Few economic issues affect people as personally and universally as housing. Yet despite the increasing globalization of housing markets, little is known about its effect on political behavior. This study explores how Chinese investments in U.S. residential property shaped support for the incumbent party. I argue that foreign real estate investment affects incumbent support in two competing ways—the economic benefits of higher home prices increase support while heightened nativism provokes opposition. I show that Chinese investments increase home prices in ZIP codes hosting more Chinese undergraduate students. In turn, rising home prices increase political donations to the incumbent party. However, increased exposure to Chinese investments has an overall negative effect on incumbent support, suggesting that nativist concerns dominate material interests.
About the speaker
Steven Liao is an assistant professor in the Department of Political Science at the University of California, Riverside. Prior to this, he was a postdoctoral research associate at the Niehaus Center for Globalization and Governance at Princeton University. His research interests lie in the intersection of political economy and methodology, with a specific focus on international migration. Currently, he is working on projects that examine the influence of multinational corporations on migration policymaking, the politics of foreign real estate investments, big data in international trade, and Chinese Renminbi internationalization. His work has appeared in International Studies Quarterly. Liao received a Ph.D. from the University of Virginia in Politics (2015) and a B.A. from National Chengchi University (Taiwan) in Political Science, Economics, and Diplomacy (2008).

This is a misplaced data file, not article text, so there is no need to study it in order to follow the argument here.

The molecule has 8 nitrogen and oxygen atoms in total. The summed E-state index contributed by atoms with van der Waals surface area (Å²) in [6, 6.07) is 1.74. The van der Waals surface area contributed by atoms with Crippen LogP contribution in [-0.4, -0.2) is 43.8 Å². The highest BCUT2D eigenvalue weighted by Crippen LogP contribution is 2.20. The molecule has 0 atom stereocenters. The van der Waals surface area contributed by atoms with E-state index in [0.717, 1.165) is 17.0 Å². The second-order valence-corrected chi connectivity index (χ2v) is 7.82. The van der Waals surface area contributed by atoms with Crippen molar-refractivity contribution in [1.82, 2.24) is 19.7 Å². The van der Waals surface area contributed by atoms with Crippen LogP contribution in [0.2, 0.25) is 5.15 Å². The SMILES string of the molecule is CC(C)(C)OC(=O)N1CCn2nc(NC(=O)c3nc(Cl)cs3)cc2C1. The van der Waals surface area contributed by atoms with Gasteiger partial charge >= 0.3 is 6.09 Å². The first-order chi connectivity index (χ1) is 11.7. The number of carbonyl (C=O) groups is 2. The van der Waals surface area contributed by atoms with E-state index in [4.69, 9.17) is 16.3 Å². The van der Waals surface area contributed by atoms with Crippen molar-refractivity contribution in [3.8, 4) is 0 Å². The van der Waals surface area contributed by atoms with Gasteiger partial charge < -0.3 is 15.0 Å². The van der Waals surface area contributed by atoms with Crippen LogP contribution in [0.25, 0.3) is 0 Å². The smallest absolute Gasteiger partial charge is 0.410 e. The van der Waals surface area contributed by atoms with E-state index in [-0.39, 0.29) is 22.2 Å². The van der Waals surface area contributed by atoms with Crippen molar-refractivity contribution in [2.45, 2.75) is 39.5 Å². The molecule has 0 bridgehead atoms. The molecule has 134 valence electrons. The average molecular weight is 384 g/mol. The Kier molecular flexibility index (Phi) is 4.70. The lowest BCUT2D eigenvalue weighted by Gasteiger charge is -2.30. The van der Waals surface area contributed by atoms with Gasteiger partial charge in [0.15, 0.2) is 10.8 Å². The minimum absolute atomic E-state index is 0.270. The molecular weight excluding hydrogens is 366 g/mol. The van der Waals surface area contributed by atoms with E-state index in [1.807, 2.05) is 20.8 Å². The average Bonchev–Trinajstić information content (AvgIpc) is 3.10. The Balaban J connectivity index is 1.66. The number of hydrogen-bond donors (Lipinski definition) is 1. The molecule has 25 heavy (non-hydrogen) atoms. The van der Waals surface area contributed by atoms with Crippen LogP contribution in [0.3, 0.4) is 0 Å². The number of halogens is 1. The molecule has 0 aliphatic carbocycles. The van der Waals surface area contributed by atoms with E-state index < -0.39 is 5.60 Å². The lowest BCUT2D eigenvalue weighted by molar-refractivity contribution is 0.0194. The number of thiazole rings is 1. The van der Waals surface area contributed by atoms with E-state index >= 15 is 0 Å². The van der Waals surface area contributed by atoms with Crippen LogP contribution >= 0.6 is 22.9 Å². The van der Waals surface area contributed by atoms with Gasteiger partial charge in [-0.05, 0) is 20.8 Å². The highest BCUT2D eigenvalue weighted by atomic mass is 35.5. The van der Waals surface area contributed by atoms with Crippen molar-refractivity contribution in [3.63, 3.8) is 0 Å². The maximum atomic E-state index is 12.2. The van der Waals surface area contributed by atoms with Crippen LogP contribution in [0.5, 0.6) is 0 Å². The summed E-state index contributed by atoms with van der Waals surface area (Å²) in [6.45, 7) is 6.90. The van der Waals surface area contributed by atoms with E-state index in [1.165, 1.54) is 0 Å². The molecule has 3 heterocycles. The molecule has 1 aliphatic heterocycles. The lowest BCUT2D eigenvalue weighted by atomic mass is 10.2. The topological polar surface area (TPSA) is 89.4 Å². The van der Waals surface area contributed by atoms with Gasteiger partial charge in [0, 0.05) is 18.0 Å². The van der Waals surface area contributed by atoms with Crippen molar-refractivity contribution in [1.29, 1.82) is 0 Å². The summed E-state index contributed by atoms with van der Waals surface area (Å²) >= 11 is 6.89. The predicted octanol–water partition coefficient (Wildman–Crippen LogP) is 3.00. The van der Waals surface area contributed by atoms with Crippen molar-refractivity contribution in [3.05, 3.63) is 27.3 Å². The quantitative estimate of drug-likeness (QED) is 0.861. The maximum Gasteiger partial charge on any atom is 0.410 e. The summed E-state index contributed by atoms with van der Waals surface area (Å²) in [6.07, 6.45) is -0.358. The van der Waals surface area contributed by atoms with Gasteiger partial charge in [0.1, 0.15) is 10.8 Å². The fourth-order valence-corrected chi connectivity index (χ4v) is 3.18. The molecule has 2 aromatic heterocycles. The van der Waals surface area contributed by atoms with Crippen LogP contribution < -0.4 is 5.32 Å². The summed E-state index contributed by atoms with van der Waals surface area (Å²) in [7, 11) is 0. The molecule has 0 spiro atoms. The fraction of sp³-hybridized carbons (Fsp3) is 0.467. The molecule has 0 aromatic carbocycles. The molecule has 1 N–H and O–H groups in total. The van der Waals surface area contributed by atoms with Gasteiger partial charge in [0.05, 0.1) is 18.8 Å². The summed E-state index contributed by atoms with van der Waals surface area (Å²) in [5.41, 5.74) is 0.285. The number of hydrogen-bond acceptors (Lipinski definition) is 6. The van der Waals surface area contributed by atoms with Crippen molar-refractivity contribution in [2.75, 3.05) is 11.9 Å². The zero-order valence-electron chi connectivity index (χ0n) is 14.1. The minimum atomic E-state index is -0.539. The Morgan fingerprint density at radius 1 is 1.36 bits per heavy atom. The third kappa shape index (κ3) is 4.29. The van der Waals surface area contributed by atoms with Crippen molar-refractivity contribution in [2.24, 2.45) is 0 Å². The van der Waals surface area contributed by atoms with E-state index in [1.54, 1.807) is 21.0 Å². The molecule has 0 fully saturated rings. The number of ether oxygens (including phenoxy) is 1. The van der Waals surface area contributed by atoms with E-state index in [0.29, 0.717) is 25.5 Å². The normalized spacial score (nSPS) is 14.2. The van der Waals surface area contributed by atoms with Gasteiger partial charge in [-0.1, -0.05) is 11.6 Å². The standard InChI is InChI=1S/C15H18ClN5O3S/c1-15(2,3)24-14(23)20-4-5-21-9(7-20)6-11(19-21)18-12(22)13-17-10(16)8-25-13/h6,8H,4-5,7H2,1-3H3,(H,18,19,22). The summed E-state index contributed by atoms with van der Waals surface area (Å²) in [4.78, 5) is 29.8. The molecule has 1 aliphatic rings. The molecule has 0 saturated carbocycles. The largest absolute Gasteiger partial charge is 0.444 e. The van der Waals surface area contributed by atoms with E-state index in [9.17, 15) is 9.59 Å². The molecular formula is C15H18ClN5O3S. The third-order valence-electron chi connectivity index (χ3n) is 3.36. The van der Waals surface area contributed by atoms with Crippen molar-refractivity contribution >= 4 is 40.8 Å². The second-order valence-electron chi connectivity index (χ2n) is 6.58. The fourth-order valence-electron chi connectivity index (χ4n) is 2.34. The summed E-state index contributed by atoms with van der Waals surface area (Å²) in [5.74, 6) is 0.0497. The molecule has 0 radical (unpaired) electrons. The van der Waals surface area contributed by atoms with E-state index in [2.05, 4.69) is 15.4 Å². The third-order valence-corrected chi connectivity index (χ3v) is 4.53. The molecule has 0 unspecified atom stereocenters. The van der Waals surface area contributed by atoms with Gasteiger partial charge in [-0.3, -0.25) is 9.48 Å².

*Political Institutions & Political Economy